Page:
Even before the final tally of box office receipts, it’s probably safe to assume that it’s been a very good year for pantomime. Last year’s figures amounted to a record £60 million and as David Brownlee’s number crunching for The Stage has established , pantomime really does provide a much-needed financial boost for theatres year-on-year.
The Stage has despatched reviewers around the country to catch as many productions as possible  and it’s encouraging to see so many four and five-star raves. If nothing else, it proves that pantomime is not simply a money spinner, but if taken seriously, it can be of relevant artistic merit too. It can feature the best light-entertainment performers, the greatest vocalists, the work of intelligent choreographers and writers, and the most resourceful designers.
Pantomime is often mooted as a child’s first experience of theatre  and if this is the case, then it also has a huge responsibility for excellence. But it’s a genre so entrenched in tradition, that it’s all too easy to become complacent. Artistically, pantomime has three goals – chiefly family entertainment, fantasy spectacle and audience engagement.
]Theatre Royal Stratford East and Lyric Hammersmith both run independent pantomimes that deliver this regularly, progressing the form into the 21st century. Outside London, some theatres are opting out of pantomime altogether and producing family-friendly entertainment of a different sort such as the Curve’s musical Scrooge , Birmingham Rep’s The One Hundred and One Dalmatians , and The Lion, the Witch and the Wardrobe  at West Yorkshire Playhouse.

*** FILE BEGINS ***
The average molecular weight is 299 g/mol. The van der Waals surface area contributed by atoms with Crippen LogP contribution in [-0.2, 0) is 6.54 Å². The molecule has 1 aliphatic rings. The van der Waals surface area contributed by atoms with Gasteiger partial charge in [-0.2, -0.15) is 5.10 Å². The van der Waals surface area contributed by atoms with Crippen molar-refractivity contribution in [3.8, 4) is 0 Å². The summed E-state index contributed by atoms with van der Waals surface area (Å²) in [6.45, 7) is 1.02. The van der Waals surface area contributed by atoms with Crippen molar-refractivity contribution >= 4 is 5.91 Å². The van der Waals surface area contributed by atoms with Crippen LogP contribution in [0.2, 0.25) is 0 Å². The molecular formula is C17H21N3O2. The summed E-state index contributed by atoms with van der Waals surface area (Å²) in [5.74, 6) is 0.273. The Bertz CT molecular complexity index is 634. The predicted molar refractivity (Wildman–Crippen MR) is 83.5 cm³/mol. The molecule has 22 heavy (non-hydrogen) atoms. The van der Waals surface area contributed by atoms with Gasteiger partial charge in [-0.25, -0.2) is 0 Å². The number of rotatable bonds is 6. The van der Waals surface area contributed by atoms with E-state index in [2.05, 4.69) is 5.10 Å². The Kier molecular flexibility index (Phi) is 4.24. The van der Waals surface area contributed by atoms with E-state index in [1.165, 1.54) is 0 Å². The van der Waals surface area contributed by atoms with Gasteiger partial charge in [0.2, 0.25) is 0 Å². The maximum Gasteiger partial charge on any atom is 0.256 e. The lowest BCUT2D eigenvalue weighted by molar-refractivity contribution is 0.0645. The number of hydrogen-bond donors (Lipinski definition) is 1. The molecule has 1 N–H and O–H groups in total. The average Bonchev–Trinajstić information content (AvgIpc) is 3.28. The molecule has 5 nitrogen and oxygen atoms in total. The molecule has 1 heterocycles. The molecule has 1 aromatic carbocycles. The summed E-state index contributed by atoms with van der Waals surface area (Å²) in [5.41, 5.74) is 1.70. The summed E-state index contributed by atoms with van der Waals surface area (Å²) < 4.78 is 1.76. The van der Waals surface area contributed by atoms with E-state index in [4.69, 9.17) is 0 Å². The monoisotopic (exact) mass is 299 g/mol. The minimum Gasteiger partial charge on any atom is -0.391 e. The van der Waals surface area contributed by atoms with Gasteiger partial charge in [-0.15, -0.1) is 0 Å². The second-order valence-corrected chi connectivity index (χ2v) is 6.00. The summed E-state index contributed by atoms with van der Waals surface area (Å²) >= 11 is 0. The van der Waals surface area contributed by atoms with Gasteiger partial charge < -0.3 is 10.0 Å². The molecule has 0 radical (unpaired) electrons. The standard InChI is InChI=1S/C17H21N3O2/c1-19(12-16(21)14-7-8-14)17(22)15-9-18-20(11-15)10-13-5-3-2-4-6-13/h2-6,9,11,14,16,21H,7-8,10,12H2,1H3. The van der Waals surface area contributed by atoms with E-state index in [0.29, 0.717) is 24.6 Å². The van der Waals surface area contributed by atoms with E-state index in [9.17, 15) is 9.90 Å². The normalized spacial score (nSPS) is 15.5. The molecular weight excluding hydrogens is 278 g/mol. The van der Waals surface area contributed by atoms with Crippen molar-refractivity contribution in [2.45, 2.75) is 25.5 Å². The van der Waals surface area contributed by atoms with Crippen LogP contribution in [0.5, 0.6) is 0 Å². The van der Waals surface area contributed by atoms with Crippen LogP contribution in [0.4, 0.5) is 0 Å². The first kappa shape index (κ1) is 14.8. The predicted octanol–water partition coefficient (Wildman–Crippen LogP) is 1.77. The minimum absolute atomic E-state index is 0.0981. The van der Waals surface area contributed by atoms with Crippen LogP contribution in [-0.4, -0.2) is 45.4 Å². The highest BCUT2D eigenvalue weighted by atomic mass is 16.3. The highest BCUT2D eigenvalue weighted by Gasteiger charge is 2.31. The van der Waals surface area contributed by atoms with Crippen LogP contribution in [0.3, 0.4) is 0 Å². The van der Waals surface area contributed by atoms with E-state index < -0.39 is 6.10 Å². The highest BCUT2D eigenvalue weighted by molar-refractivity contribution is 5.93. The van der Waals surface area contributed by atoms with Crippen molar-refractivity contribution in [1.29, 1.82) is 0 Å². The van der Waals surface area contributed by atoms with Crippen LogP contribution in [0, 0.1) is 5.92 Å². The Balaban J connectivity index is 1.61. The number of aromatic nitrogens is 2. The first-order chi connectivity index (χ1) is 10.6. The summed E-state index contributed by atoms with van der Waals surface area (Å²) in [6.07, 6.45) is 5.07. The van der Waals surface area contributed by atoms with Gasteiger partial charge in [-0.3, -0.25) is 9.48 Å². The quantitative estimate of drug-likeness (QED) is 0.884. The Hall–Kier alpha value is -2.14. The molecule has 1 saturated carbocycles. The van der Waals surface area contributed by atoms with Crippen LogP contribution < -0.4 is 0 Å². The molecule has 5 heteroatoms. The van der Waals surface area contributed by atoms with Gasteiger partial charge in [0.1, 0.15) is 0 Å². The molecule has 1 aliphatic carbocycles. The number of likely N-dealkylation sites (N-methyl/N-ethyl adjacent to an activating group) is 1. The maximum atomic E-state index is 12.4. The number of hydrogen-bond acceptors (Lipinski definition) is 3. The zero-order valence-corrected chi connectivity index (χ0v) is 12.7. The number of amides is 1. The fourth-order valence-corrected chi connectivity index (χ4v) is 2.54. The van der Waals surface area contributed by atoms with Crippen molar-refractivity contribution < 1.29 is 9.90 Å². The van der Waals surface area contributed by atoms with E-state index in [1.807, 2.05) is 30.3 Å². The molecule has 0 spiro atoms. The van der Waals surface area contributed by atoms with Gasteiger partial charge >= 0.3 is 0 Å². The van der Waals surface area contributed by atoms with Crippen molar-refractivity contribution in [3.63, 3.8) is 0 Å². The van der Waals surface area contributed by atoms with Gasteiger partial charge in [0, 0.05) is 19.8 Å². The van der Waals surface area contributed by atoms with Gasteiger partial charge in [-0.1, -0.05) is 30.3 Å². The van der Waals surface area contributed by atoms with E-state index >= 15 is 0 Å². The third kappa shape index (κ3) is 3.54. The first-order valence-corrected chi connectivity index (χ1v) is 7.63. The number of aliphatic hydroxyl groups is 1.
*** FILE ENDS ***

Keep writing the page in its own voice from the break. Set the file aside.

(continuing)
Elsewhere, the genre’s biggest producer Qdos Entertainment dominated the season with spectacular productions in Birmingham, Southampton and the London Palladium among others. The latter, in particular, was impressively extravagant. 
But the company has also garnered some very poor reviews  for shows including Wimbledon, Richmond, Milton Keynes and Bristol. Lacklustre design, lazy writing and, perhaps worst of all, self-satisfied performances amplify the weaknesses of the form. The criticisms have ranged from tired gags and stale routines to jokes that verge on the misogynistic. This is especially odd when the story relies on a central, traditional romance.
Since the disappearance of the principal boy role somewhere in the 1980s, there’s been very little for women in pantomime. It may be called Cinderella, but you can pretty much guarantee that it’ll be Prince Charming, the Ugly Sisters or Buttons topping the bill. Pantomime has become a man’s game and it’s beginning to show. The over-arching moral of good conquering evil remains intact, but what’s wrong with developing the story or, indeed, creating new stories that reflect modern society?
During the years, major producers have cannily introduced gimmicks to up the ante, including everything from Hollywood stars to 3D sequences. We may have said farewell to that level of stunt casting but the 3D sequences have evolved. At best, they provide as measure of excitement lacking in the story and at worse, they replace the need for a scene change.
World’s Biggest Panto Ltd continues to try to adapt the form to a stadium setting but it doesn’t really work, despite throwing money at water fountains and big-screen animation at Peter Pan . Ultimately, British pantomime is an intimate art form, where the fourth wall is dropped and the audience becomes part of the show.
Just before the season opened, Qdos Entertainment’s Michael Harrison saw the sense in removing an offensive scene from the company’s repertoire  but John Barrowman still made headlines  with what one audience member referred to as the “raw vulgarity” of a double entendre.
Change might be coming, but it is coming slowly. In the past few years, theatre more widely has seen huge shifts in its commitment to diversity and equality and – despite progress being made, for example the much more ethnically diverse cast in the London Palladium’s panto this year – pantomime still has some catching up to do.